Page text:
Already two nights have passed since the race start in Le Havre on Sunday at 12:35 UTC, and both of them have proven to be rather lively for the 37 duos competing in the Transat Jacques Vabre, particularly so for those competing in the Ultime category, which is logically leading the way towards Brazil. After the English Channel, which saw them punching into heavy seas, last night the crew of the Maxi Edmond de Rothschild had a rendez-vous with the first cold front of this transatlantic sprint: “We’ve had another rather lively night with the front rolling through and big seas of 3.5 to 4 metres and winds ranging from 30 to 35 knots and more in the gusts. In the strongest breeze we recorded 38 knots. It was tough-going in the two hours after the front rolled through; we were slamming a lot and in these conditions the boat suffers a bit. Our course is in line with the routing we had at the start and now we’re on the right side of the weather system. It’s a good thing it’s behind us; we don’t like this type of passage as you’re up against shifty winds and heavy seas, which prevent you from being able to slip along. We had to be on our guard, but it was all over pretty quickly. That’s the advantage of being in a multihull!” highlighted the skipper of Gitana Team.
Getting into the Atlantic rhythm
After 48 hours at sea, the duo made up of Sébastien Josse and Thomas Rouxel has really got its bearings aboard the latest addition to the Gitana fleet, as Sébastien admitted to us at midday: “Despite the bracing conditions of the start of the race, Thomas and I have quickly got into a good rhythm. As planned, we are doing all the manœuvres and sail changes together. The rest of the time, we have relatively short watches and between us we’re managing to get some good rest. In terms of food, as always it’s great thanks to the dishes cooked up by Julien Gatillon.”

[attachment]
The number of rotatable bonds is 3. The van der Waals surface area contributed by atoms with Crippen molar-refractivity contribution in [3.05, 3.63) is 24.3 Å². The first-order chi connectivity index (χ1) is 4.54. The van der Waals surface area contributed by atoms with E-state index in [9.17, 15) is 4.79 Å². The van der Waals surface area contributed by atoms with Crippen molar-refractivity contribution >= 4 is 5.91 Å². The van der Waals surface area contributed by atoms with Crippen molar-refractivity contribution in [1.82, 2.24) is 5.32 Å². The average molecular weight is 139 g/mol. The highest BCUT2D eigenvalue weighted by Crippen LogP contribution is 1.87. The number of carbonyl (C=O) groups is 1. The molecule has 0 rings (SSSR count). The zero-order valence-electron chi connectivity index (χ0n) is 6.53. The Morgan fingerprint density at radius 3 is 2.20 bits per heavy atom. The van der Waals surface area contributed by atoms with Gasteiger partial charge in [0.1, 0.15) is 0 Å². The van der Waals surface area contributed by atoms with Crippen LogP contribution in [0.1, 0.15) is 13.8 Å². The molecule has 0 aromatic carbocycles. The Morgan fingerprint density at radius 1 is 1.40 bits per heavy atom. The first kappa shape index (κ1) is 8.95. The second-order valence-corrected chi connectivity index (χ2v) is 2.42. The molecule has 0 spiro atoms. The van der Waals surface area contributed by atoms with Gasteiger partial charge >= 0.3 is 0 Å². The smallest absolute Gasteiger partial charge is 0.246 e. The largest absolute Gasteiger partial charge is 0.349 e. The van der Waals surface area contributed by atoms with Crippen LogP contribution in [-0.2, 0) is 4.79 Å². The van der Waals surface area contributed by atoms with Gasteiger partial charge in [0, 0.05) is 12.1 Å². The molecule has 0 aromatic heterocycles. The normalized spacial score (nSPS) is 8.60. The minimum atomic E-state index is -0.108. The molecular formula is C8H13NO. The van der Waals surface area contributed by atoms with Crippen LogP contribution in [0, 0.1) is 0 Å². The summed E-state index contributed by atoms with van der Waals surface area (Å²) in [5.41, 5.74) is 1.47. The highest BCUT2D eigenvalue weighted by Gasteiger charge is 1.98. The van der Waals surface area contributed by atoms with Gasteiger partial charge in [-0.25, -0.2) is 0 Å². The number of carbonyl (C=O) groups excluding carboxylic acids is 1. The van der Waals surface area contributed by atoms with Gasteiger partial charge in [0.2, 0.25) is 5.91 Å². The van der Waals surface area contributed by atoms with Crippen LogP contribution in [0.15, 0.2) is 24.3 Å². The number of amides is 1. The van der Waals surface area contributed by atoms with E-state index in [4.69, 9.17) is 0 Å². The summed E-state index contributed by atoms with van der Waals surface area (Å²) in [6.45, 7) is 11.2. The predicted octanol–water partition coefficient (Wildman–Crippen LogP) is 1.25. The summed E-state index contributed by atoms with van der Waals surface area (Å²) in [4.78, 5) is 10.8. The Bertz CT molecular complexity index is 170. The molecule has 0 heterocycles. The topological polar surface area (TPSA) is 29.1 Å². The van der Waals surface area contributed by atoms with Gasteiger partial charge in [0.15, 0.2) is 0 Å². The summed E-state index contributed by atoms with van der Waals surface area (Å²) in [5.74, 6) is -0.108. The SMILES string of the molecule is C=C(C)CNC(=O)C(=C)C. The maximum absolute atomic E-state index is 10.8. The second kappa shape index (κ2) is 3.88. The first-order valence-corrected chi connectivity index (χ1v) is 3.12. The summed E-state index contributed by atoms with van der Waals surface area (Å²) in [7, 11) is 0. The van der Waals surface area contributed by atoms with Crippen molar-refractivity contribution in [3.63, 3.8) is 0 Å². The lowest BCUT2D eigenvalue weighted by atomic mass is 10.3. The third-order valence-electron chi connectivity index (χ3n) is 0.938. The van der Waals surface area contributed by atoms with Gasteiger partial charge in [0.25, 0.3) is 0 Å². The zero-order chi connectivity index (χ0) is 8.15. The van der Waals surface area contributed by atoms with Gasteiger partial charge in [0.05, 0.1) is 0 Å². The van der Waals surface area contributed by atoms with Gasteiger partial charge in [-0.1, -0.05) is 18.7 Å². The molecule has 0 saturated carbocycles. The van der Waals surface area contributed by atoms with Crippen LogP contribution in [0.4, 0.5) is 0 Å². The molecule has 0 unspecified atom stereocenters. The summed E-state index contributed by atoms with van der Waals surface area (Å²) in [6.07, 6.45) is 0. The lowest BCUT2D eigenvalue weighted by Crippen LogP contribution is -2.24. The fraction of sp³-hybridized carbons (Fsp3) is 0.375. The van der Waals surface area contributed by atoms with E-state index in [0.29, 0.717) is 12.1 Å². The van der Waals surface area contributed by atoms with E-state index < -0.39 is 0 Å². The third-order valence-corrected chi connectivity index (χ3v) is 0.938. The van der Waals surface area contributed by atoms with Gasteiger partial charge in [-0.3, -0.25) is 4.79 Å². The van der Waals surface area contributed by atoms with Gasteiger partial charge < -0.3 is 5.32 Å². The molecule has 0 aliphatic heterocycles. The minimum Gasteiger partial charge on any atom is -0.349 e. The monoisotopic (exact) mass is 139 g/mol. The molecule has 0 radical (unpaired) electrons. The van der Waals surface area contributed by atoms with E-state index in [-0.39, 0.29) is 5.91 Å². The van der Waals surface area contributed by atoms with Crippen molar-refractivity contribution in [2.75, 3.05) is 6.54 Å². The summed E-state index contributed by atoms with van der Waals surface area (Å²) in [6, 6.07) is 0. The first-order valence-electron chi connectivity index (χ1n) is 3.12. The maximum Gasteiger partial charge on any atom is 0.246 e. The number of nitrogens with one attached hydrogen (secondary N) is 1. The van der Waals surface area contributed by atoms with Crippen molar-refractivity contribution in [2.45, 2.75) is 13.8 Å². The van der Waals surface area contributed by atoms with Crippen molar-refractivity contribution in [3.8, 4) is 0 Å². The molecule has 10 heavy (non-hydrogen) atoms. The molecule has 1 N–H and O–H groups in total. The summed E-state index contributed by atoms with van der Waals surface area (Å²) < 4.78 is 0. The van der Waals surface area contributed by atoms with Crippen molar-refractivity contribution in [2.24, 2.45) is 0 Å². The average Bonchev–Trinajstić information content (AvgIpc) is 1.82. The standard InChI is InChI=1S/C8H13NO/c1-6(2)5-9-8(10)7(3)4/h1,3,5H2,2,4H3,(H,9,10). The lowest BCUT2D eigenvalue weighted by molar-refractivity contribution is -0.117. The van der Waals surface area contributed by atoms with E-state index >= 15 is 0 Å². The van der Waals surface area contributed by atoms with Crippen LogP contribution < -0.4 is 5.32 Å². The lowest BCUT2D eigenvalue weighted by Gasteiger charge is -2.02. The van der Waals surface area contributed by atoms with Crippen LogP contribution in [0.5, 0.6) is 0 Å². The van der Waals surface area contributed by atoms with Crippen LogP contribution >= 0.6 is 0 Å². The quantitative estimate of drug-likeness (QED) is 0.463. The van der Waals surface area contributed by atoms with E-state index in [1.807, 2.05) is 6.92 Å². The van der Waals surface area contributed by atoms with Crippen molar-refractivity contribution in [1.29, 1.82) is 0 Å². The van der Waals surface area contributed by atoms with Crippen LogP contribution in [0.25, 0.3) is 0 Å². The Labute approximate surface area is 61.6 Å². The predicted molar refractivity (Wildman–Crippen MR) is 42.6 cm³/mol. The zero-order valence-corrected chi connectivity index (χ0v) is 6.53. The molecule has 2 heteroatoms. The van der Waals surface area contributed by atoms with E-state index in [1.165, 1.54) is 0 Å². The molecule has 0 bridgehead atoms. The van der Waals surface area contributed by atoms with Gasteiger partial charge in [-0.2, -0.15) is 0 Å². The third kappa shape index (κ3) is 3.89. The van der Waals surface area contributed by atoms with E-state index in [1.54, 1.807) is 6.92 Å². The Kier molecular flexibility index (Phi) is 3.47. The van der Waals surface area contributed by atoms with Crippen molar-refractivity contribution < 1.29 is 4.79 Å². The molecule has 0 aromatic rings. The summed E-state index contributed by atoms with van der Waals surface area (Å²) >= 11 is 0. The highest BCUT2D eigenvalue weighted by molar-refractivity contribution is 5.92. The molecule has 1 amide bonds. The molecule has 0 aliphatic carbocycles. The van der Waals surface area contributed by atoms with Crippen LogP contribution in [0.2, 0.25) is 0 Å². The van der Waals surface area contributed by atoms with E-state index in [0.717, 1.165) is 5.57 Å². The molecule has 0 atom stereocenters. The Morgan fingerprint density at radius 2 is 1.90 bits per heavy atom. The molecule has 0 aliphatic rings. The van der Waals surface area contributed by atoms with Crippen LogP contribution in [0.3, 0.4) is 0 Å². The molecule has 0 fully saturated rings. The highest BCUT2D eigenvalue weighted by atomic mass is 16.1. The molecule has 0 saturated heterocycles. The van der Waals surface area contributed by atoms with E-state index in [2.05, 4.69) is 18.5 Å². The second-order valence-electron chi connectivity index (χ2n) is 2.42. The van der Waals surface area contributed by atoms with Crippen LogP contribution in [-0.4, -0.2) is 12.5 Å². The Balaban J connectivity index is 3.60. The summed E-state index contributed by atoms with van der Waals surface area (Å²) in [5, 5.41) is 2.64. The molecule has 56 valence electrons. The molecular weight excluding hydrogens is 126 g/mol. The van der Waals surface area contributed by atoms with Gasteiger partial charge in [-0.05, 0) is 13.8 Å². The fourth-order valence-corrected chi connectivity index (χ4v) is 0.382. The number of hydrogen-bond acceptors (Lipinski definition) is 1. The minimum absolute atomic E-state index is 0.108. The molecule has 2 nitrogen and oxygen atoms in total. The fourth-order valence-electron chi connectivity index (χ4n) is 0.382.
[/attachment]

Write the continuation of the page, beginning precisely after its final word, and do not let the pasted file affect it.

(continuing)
The low-down on the ranking
Credited with an 18-mile lead over the Coville-Nélias duo at 15:00 UTC yesterday, this Tuesday at the same time, the Maxi Edmond de Rothschild was some 66 miles ahead of Sodebo Ultim’. Completing the trio making up the Ultime category, Prince de Bretagne is struggling somewhat with a 295-mile deficit in relation to Gitana 17. This figure can be explained by the differences in size and the technology aboard the two trimarans, but also the crew announced this morning that they’d snapped the mainsail halyard as the front rolled through. This damage isn’t damning for the next stage of the race, but Lionel Lemonchois and Bernard Stamm will be handicapped over the coming hours.
Focus on the 2 Michelin star dishes aboard Maxi Edmond de Rothschild
Since 2014 and the Route du Rhum, the Gitana Team has been working closely with Julien Gatillon, the two Michelin-starred Chef of Le 1920 restaurant in Megève. This establishment is none other than the flagship of the Mont d’Arbois domain, which has been owned by the Rothschild family for nearly 100 years. As with every race, the Chef has devised a series of recipes and specially designed some meals for Sébastien and Thomas to enjoy at sea. This association is a real guarantee of performance in the eyes of the skipper of the Maxi Edmond de Rothschild, given how essential the diet is in the daily lives of these top-level athletes.
Photos from out at sea sent by Sébastien Josse and Thomas Rouxel
Ranking at 15 :00 UTC, Ultime category – Tuesday 7 November
1 – Maxi Edmond de Rothschild – 3,410.6 miles from the finish, 28.7 knots
2 – Sodebo Ultim’ – 66.5 miles behind the leader, 26.3 knots
3 – Prince de Bretagne – 295.6 miles, 22.3 knots